In the late seventies, and early eighties, pioneer producers in Ontario such as Paul Bosc (Chateau des Charmes), and Len Pennachetti (Cave Spring Cellars), among others, went against the tide of prevailing opinion that scoffed at the planting of the more tender Vinifera grapes. In BC, George Heiss (Gray Monk), Robert Shaunessy (Tinhorn Creek) and Robert Combret (Domaine Combret) did the same by taking calculated risks to prove the naysayers wrong. Today these innovators have some of the oldest Vinifera vineyards in Canada.
Even in the merciless climate of Québec, experimental plantings of French hybrids encouraged growers to plant more. By 1979 they had formed a political organization, the Association des Viticulteurs du Québec, to convince the government to issue permits to allow them to produce and sell wine on a commercial scale.
In Nova Scotia, Roger Dial planted winter-hardy Russian varieties, Michurinetz and Saperavi Serverny, in the verdant Annapolis Valley. Others in the Valley and along the North Cumberland Straight soon followed, planting winter-hardy French hybrids.
Three major events marked the eighties, each one occurring around the pivotal year of 1988 — free trade with the USA, a major grape vine pull-out /replacement program and the establishment of the Vintners Quality Alliance (VQA) standard.
The signing of the Canada/USA Free Trade Agreement in 1988, together with a ruling under GATT (the General Agreement on Tariffs and Trade), meant Canada had to abandon the protection it offered its wine industry. While many producers felt threatened, many more responded by reaffirming their belief in their capacity to produce premium wines, and redoubled their efforts to prove it. To adjust to new trade rules and to better assure competitive wines in the marketplace, Ontario and British Columbia growers, with the support of the federal and provincial governments, undertook a major program to replace native grape varieties with vinifera grapes. New vineyards were planted with only the finest varieties of grapes — Chardonnay, Riesling, Sauvignon Blanc, Pinot Gris, Gewurztraminer, Pinot Noir, Cabernet Sauvignon, Merlot, Cabernet Franc, and others.
During 1988, the Vintners Quality Alliance was launched in Ontario, culminating six years of voluntary initiatives by the leaders of Ontario’s wine industry. Together, this group set the standards to which they agreed to comply in order to elevate the quality of Canadian wines and provide quality assurances to the consumer. British Columbia adopted similar high standards in 1990, under the VQA mark.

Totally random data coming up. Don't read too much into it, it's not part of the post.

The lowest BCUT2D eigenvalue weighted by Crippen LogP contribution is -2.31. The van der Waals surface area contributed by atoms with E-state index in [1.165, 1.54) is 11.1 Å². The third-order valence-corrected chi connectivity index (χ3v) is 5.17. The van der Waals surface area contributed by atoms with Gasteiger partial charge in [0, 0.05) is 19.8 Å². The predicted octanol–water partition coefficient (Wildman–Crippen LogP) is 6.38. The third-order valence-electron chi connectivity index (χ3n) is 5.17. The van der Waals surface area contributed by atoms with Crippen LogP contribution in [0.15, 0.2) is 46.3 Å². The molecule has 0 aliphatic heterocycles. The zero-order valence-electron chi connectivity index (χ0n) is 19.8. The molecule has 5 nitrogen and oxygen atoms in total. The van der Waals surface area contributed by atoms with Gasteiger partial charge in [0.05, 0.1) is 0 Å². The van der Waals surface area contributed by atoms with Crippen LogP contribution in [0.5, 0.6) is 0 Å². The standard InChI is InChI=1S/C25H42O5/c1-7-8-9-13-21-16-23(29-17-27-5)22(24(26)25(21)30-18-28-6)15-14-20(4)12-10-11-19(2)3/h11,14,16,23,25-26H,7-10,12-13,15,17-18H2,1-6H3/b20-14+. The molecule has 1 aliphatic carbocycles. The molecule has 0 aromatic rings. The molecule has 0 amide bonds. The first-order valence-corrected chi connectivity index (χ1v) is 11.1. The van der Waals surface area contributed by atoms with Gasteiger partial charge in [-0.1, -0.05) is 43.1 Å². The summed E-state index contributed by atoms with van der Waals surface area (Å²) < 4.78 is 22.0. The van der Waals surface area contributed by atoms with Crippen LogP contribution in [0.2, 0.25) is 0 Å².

The 1990s was a decade of rapid growth. The number of commercial wineries grew from about 30 in 1990 to well over 100 by the end of the decade, and consumers began to recognize the value represented by wines bearing the VQA medallion. Canadian vintners continued to demonstrate that fine grape varieties in cooler growing conditions could possess complex flavours, delicate yet persistent aromas, tightly focused structure and longer aging potential than their counterparts in warmer growing regions of the world.
Canadian quality wines began to capture both domestic and international recognition not only in sales but in garnering an impressive list of significant wine awards, beginning in 1991 when Inniskillin won the Prix d’Honneur for its 1989 Icewine at the prestigious VinExpo, in Bordeaux, France.
Sales of VQA wines grew from virtually zero to over 10 million litres by 2000. Forecasts suggest that the industry can expect to grow by 10 percent annually over the next decade as new vineyards come into production.
In 1997, the Cool Climate Oenology and Viticulture Institute [CCOVI] at Brock University in Ontario became the first research centre in the world dedicated to growing grapes and making wine in cool climates. Every great wine-producing region in the world has a research institute associated with its industry. Today, CCOVI graduates students with a B.Sc. in oenology and viticulture, has a two-year certificate program for returning professionals, and maintains a responsive continuing education program for the general public and members of the wine community of Canada. The University of British Columbia also has a research centre dedicated to wine. Both Niagara College in Niagara, Ontario and Okanagan University College in British Columbia have technical courses geared to the wine industry. Other centres throughout the country have emerged to meet the educational needs of professionals and enthusiasts alike.
The decade ended with more events that would raise the bar of quality in Canada. Up until 1999, the VQA of Ontario was a voluntary organization with only the force of censure to reprimand violators of the rules and regulations set by the VQA. In June 1999, the Proclamation of the Vintners Quality Alliance of Ontario became a provincial statute, which meant that the force of law could be brought to bear against violators.
In January 2001, Ontario’s Wine Content Act became law. It regulates wine making in Ontario, and encompasses blending, wine content and labels, for example, in support of grape growers, vintners and consumers alike. British Columbia is also considering new legislation/regulations for its wine sector.
Today, Canada’s wine sector is characterized by new investments in world-class wineries in both Ontario and British Columbia, aggressive new plantings of vinifera varietals, diversified wine offerings, new technology, expanding exports and greater recognition of its ability to produce fine wines at competitive prices. New access for Canadian wines, especially Icewine, in the European market, and expanding market opportunities in the USA and Asia are giving Canadian wines greater market exposure. In Canada, despite increasing import competition, sales of Canadian quality wines are increasing as consumers move up the quality/price scale.
In spite of a world glut of wine and aggressive competition in Canada and internationally, Canada’s small wine sector (today), is enjoying considerable success and facing these challenges with a degree of optimism.